Offline Skylon

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Re: Could a Guest-Astronaut Program have Prolonged Skylab?
« Reply #6 on: 01/28/2010 07:37 PM »
As was noted, the main available CSM remaining (CSM 119) was the Skylab Rescue CSM/ASTP backup and an Saturn IB booster. I don't think there was ever any solid plan for a fourth Skylab mission. Does anyone know how "flight ready" CSM 115A, which now is part of the JSC's Saturn V display was?

Crew wise, Deke Slayton stated that when he assigned the Skylab crews they were looking at "three missions, and a theoretical fourth." That theoretical fourth never was sent up due to lack of funds. No crew was assigned, but the Brand, Lind and Lenoir SL 3 and 4 backup crew is the pick people tend to float around as the most likely to fly it (though the SL 2 backup crew of Schweickart, McCandless and Musgrave could have been just as likely).

ASTP made it because of the political angle of detente. I'm not sure, even if ASTP hadn't flown, a fourth Skylab mission would have been sent aloft.

Offline Jim

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Re: Could a Guest-Astronaut Program have Prolonged Skylab?
« Reply #7 on: 01/28/2010 08:09 PM »
There was talk of a second Skylab using the one in the NASM and the ASTP and backup CSM/Saturn IB

Offline Jim

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Re: Could a Guest-Astronaut Program have Prolonged Skylab?
« Reply #8 on: 01/28/2010 08:11 PM »
That must have been June 1969.  Now imagine a guest-astronaut pitch to Nixon and Kissinger about the same time pointing out the foreign-policy benefits.  Much of the Apollo hardware was still in production than, and what wasn't could not have been long out of production.


Skylab wasn't even really defined at that time to make such decisions.  Anyways, the production was stopped because there was no budget .

Offline MBK004

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Re: Could a Guest-Astronaut Program have Prolonged Skylab?
« Reply #9 on: 01/28/2010 11:13 PM »
Does anyone know how "flight ready" CSM 115A, which now is part of the JSC's Saturn V display was?

I remember reading somewhere that that CSM was for Apollo 15 when it was still planned as a H mission instead of a J mission.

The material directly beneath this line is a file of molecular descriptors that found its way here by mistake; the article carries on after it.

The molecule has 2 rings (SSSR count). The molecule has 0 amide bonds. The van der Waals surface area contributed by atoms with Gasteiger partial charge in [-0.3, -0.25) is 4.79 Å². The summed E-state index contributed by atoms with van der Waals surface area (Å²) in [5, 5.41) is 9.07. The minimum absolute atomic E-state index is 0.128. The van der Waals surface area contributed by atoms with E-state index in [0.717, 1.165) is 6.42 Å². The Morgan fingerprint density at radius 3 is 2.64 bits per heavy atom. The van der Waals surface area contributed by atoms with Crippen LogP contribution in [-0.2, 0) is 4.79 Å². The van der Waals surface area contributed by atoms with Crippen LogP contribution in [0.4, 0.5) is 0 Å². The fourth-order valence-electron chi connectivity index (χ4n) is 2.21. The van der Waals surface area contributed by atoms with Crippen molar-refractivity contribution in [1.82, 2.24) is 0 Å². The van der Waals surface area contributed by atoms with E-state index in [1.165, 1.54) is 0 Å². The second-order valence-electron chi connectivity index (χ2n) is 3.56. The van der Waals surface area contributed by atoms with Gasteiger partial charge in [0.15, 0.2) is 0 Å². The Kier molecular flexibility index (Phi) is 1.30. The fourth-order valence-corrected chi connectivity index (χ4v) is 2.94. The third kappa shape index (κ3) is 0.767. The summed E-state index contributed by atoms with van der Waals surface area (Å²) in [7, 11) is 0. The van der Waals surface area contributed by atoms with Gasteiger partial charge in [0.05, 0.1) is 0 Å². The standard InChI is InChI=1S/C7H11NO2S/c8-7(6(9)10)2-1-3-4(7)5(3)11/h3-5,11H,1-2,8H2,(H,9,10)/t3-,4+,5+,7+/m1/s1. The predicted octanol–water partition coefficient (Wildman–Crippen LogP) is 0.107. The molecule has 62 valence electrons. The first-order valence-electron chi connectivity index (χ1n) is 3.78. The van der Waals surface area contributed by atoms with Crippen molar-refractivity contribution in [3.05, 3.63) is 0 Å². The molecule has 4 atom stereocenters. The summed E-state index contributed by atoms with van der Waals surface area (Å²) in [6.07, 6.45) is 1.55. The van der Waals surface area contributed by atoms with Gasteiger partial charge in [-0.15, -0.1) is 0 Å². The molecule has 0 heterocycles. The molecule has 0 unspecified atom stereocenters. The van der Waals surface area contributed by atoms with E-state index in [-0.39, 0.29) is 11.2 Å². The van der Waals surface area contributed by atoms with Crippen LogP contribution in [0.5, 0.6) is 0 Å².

Offline Jorge

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Re: Could a Guest-Astronaut Program have Prolonged Skylab?
« Reply #10 on: 01/29/2010 01:53 AM »
Does anyone know how "flight ready" CSM 115A, which now is part of the JSC's Saturn V display was?

I remember reading somewhere that that CSM was for Apollo 15 when it was still planned as a H mission instead of a J mission.

That doesn't make sense. The CSMs that flew the actual J missions were numbered 112-114. If the JSC CSM was originally slated for an H mission it would have had a lower number.

I think you're confusing it with the original Apollo 15 LM when it was planned as an H mission, which was LM-9 and is now at KSC. The LMs that flew on the actual J missions were LM-10 through 12.
JRF

Offline missleman01

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Re: Could a Guest-Astronaut Program have Prolonged Skylab?
« Reply #11 on: 01/29/2010 07:22 PM »
I found this while trying to find some other info on Apollo Soyuz, caught my eye and I remembered it when seeing the question here.

This is from "The Parnership" NASA SP-4209, thie government narrative on the Apollo Soyuz Test Project. This section is entiled estimating the cost and discusses the options considered for prepping a CSM for ASTP and may give some insight into 115A:

http://www.hq.nasa.gov/office/pao/History/SP-4209/ch6-6.htm

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"  MSC's studies of the costs of an International Rendezvous and Docking Mission and the best way to contract for its equipment produced an avalanche of paper. Data indicated that such a mission, using CSM 115 and 115A, would cost in excess of $267 million and could run nearly as high as $280 million for three docking modules (one test, one backup, and one flight), seven docking mechanisms (two flight, four test, and one spare), and experiment packages. These investigations convinced the Center management that experience would produce economy in this case, so North American Rockwell should develop and fabricate the docking module and docking mechanism. As the builder of the CSM, Rockwell would be able to work with the command module docking module interface with minimum difficulty. In addition, they had the Apollo manufacturing equipment and the necessary labor skills, if the job were begun before the company started laying off their experienced employees. However, the ultimate decisions about how much money NASA could afford to allocate to the mission and who the contractor would be had to come from Headquarters.35